An Arizona Republic editorial this week was highly critical of legislative proposals concerning the method by which state appellate court judges and in Pima and Maricopa county judges are appointed and retained. The editorial argues that no changes are necessary because the system "ain't broke."
The editorial fails to recognize that the struggle to maintain an independent judiciary that is accountable to the people existed before Arizona was even a state. President Taft vetoed Arizona's original bid to join the union in 1911 because the state constitution provided for the recall of judges. The provision was removed, but inserted back into the constitution after Arizona was granted statehood. It's still part of our constitution today.
The Arizona Constitution also contains sections enacted in 1974 and 1992 that were further attempts to maintain the balance between independence and accountability. One way the system is supposed to do this is through retention elections. However, as an upcoming Goldwater Institute report card on the judiciary points out, no judge in Maricopa or Pima counties has been ousted in the past 26 years. Even judges facing criminal charges have been kept on the bench. Voters retained every Arizona Supreme Court justice since the creation of the merit selection system in 1974. The margins by which they've been retained have remained fairly consistent as well. For example, Supreme Court justices received an average of 75.8 percent in favor of their individual retention from 1992 through 2004. During that same period, no justice received less than 69.5 percent in favor of his or her retention.
The system is supposed to work by providing voters with information on whether each judge should be retained. But even Justice Jones recently acknowledged that voters may not be receiving enough information. The upcoming Goldwater Institute report card will be released in conjunction with the Goldwater Institute State of the Judiciary Conference on April 8, 2005. The report card and conference are designed to provide information to the public and policymakers to ensure the system for the selection of judges works the way it should.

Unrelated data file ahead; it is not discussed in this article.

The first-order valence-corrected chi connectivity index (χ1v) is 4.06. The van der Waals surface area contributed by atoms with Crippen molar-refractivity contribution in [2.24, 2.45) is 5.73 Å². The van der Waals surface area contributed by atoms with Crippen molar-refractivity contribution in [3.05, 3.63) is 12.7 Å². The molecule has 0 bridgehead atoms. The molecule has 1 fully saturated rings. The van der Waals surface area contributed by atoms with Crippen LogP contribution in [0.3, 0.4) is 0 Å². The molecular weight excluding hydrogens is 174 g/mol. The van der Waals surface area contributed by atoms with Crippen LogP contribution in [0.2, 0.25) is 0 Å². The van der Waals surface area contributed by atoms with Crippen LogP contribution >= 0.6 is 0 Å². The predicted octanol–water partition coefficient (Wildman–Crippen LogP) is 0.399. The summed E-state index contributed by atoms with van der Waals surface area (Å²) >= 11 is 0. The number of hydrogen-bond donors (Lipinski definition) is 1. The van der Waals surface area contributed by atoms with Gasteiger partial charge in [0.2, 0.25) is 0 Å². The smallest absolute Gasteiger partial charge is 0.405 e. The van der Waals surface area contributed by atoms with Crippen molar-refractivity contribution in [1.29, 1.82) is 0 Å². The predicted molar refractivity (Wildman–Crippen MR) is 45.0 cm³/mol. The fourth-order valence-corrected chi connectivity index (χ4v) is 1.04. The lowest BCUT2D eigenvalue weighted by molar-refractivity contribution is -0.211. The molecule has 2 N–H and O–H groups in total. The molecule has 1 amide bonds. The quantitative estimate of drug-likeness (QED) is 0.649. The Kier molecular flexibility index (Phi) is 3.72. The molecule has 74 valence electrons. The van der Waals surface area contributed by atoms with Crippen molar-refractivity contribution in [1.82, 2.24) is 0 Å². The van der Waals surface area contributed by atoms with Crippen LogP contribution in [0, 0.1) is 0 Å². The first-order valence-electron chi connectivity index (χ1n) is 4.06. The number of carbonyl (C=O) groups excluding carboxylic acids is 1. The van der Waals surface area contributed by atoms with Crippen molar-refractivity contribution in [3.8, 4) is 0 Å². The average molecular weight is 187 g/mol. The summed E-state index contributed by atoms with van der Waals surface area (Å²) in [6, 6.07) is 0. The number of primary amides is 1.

Last year, the Goldwater Institute reviewed decades of empirical evidence, which showed the bigger the district, the bigger the bloat. Moreover, Arizona's best smaller districts averaging around 300 students, along with the best medium-size districts, averaging around 2,400 students, consistently spent as little or less than the state's largest districts, averaging over 34,000 students.
Bigger districts are also unlikely to yield the hoped-for savings. Even if the most expensive types of administrative costs could be contained, and every dollar actually trickled into the classroom, the savings would likely amount to around $17 per-pupil. Worst of all, a growing body of evidence spanning twenty years shows making school districts bigger hurts student achievement.
Consolidation is a marginal reform, best implemented on a case by case basis. However, promoting a competitive educational marketplace has a proven track-record of success. By fully exercising public school open enrollment, school efficiency could rise by 10 percent; student achievement could be roughly 3 to 6 percentile points higher; and spending could be almost eight percent lower. The competition from expanding Arizona's charter schools could improve test scores of charter students and students attending nearby traditional public schools by 1 to 3 percentile points. So if we're serious about student achievement and savings, we should make districts leaner through competition, not bigger through consolidation.
"Competition or Consolidation? The School District Consolidation Debate Revisited," Vicki Murray and Ross Groen, Goldwater Institute Policy Report #189, January 12, 2004.